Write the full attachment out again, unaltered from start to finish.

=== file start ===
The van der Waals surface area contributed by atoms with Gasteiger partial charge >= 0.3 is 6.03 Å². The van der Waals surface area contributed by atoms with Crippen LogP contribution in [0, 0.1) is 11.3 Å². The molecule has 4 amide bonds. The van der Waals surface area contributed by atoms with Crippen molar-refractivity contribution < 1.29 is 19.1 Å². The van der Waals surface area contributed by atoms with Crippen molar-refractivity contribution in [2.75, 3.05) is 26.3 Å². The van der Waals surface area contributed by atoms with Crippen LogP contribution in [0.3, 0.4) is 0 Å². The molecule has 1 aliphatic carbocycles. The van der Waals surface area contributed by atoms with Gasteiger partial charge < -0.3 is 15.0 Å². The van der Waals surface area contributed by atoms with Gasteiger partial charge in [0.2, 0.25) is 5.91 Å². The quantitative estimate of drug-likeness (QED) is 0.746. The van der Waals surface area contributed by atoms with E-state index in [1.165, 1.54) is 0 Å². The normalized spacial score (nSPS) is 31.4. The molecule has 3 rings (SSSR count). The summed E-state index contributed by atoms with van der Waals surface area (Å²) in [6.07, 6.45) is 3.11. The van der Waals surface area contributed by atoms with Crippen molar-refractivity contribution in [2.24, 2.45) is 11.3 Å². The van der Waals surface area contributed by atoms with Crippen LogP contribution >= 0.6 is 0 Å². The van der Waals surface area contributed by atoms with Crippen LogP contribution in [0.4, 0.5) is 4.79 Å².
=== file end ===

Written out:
The van der Waals surface area contributed by atoms with Gasteiger partial charge >= 0.3 is 6.03 Å². The van der Waals surface area contributed by atoms with Crippen LogP contribution in [0, 0.1) is 11.3 Å². The molecule has 4 amide bonds. The van der Waals surface area contributed by atoms with Crippen molar-refractivity contribution < 1.29 is 19.1 Å². The van der Waals surface area contributed by atoms with Crippen molar-refractivity contribution in [2.75, 3.05) is 26.3 Å². The van der Waals surface area contributed by atoms with Crippen LogP contribution in [0.3, 0.4) is 0 Å². The molecule has 1 aliphatic carbocycles. The van der Waals surface area contributed by atoms with Gasteiger partial charge < -0.3 is 15.0 Å². The van der Waals surface area contributed by atoms with Gasteiger partial charge in [0.2, 0.25) is 5.91 Å². The quantitative estimate of drug-likeness (QED) is 0.746. The van der Waals surface area contributed by atoms with E-state index in [1.165, 1.54) is 0 Å². The normalized spacial score (nSPS) is 31.4. The molecule has 3 rings (SSSR count). The summed E-state index contributed by atoms with van der Waals surface area (Å²) in [6.07, 6.45) is 3.11. The van der Waals surface area contributed by atoms with Crippen molar-refractivity contribution in [2.24, 2.45) is 11.3 Å². The van der Waals surface area contributed by atoms with Crippen LogP contribution >= 0.6 is 0 Å². The van der Waals surface area contributed by atoms with Crippen LogP contribution in [0.4, 0.5) is 4.79 Å².